National security reporter Spencer Ackerman explains how the War on Terror laid the groundwork for Trump.
By focusing on what distinguishes the Belarusian model from its post-Soviet counterparts, we can better understand the sources of opposition to the Lukashenko government today.
How did Occupy change the labor movement? And what lessons might it still hold for unions struggling to find their footing in an ever more crisis-prone world?
Jon Henry’s photography offers the hope that remembrance can spark political change.
A new art project uses the legal system of mineral rights as a means to block oil and gas extraction.
A clear understanding of democracy’s first principles makes it easier to assess threats to the system.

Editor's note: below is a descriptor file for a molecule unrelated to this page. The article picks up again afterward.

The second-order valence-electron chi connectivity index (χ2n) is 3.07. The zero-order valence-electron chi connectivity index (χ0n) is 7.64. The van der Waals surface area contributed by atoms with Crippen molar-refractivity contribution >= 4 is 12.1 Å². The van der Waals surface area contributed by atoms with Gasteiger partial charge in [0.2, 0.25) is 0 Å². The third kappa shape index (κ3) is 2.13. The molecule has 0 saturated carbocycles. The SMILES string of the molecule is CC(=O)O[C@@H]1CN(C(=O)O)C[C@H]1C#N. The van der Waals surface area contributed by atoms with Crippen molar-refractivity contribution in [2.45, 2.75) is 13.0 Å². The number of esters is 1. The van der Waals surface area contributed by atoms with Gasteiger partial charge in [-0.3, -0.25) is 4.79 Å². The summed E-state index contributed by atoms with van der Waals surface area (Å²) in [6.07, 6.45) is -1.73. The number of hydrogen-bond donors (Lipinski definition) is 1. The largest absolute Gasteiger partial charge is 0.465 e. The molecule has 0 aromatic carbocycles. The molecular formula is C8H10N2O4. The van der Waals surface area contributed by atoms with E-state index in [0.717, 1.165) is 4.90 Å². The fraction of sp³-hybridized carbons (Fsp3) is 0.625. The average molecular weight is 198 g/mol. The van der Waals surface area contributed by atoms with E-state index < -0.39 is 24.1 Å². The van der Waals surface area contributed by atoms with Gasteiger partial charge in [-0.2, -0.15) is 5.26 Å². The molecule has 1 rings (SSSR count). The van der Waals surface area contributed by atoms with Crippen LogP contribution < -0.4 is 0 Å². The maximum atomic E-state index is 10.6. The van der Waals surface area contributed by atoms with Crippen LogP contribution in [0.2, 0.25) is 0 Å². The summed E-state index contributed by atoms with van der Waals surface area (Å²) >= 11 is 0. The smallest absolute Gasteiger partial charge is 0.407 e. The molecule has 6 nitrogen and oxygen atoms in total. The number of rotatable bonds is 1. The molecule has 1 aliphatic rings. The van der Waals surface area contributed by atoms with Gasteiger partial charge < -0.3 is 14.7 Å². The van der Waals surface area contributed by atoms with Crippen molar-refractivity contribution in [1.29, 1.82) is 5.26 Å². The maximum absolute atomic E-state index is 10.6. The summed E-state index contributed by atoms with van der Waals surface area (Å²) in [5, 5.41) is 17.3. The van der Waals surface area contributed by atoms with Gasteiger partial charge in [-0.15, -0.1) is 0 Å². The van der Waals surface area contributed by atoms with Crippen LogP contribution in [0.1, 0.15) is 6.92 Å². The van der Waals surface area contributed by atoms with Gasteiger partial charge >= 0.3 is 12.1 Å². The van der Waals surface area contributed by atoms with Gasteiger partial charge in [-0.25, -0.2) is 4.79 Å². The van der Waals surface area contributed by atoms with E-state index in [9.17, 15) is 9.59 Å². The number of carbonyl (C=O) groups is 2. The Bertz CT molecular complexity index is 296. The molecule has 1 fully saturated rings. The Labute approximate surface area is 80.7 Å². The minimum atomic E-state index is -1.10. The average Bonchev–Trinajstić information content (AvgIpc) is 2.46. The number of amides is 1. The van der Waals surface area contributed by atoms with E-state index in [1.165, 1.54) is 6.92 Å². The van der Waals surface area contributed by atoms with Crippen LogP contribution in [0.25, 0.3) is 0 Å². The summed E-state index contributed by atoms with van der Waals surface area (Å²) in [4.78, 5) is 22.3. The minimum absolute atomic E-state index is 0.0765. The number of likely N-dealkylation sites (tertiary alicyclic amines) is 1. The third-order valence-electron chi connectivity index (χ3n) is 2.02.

Three short essays from Michael Kazin, Nikhil Pal Singh, and Barbara Ransby.
Seventy years after the UN Refugee Convention, the United States should refresh its commitment to displaced people.
Five short essays from Sarah Jones, Dorothy Sue Cobble, Sophie Lewis, Bethany Moreton, and Dorothy Roberts.
For decades, “common sense” has been a convenient framing for conservative ideas. The label hides a more complicated picture.
The clash over whether the Trump era represented the rebirth of fascism represents a disagreement about the role of language and history in shaping contemporary political agendas.
Even as their budgets have climbed upward, police departments have deprived sexual assault units of proportional funding for decades. Today, advocates in Texas are trying to transform the state’s approach to sexual violence.